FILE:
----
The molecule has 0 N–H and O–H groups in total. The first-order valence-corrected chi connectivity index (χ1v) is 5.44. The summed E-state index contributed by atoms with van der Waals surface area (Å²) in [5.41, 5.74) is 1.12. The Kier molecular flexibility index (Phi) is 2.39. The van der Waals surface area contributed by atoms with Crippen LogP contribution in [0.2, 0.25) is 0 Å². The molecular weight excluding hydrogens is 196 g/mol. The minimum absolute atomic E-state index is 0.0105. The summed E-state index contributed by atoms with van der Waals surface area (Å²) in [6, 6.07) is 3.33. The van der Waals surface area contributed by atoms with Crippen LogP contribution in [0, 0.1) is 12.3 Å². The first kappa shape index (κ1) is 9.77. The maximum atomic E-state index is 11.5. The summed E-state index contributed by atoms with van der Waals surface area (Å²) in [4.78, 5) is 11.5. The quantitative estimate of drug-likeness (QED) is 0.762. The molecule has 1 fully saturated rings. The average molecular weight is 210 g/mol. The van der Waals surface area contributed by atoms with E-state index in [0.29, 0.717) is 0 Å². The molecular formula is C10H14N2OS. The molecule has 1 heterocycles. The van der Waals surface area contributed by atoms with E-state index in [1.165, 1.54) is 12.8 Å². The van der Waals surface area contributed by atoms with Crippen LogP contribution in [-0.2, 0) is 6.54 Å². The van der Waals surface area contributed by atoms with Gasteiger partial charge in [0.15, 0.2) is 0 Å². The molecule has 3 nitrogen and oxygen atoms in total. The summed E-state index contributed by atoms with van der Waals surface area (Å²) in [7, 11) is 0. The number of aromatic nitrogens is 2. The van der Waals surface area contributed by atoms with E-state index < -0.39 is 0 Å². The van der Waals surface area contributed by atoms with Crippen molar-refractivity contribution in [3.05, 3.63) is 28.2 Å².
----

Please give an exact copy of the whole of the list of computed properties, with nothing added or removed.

The molecule has 0 N–H and O–H groups in total. The first-order valence-corrected chi connectivity index (χ1v) is 5.44. The summed E-state index contributed by atoms with van der Waals surface area (Å²) in [5.41, 5.74) is 1.12. The Kier molecular flexibility index (Phi) is 2.39. The van der Waals surface area contributed by atoms with Crippen LogP contribution in [0.2, 0.25) is 0 Å². The molecular weight excluding hydrogens is 196 g/mol. The minimum absolute atomic E-state index is 0.0105. The summed E-state index contributed by atoms with van der Waals surface area (Å²) in [6, 6.07) is 3.33. The van der Waals surface area contributed by atoms with Crippen LogP contribution in [0, 0.1) is 12.3 Å². The first kappa shape index (κ1) is 9.77. The maximum atomic E-state index is 11.5. The summed E-state index contributed by atoms with van der Waals surface area (Å²) in [4.78, 5) is 11.5. The quantitative estimate of drug-likeness (QED) is 0.762. The molecule has 1 fully saturated rings. The average molecular weight is 210 g/mol. The van der Waals surface area contributed by atoms with E-state index in [0.29, 0.717) is 0 Å². The molecular formula is C10H14N2OS. The molecule has 1 heterocycles. The van der Waals surface area contributed by atoms with E-state index in [1.165, 1.54) is 12.8 Å². The van der Waals surface area contributed by atoms with Crippen LogP contribution in [-0.2, 0) is 6.54 Å². The van der Waals surface area contributed by atoms with Gasteiger partial charge in [0.15, 0.2) is 0 Å². The molecule has 3 nitrogen and oxygen atoms in total. The summed E-state index contributed by atoms with van der Waals surface area (Å²) in [7, 11) is 0. The number of aromatic nitrogens is 2. The van der Waals surface area contributed by atoms with E-state index < -0.39 is 0 Å². The van der Waals surface area contributed by atoms with Crippen molar-refractivity contribution in [3.05, 3.63) is 28.2 Å².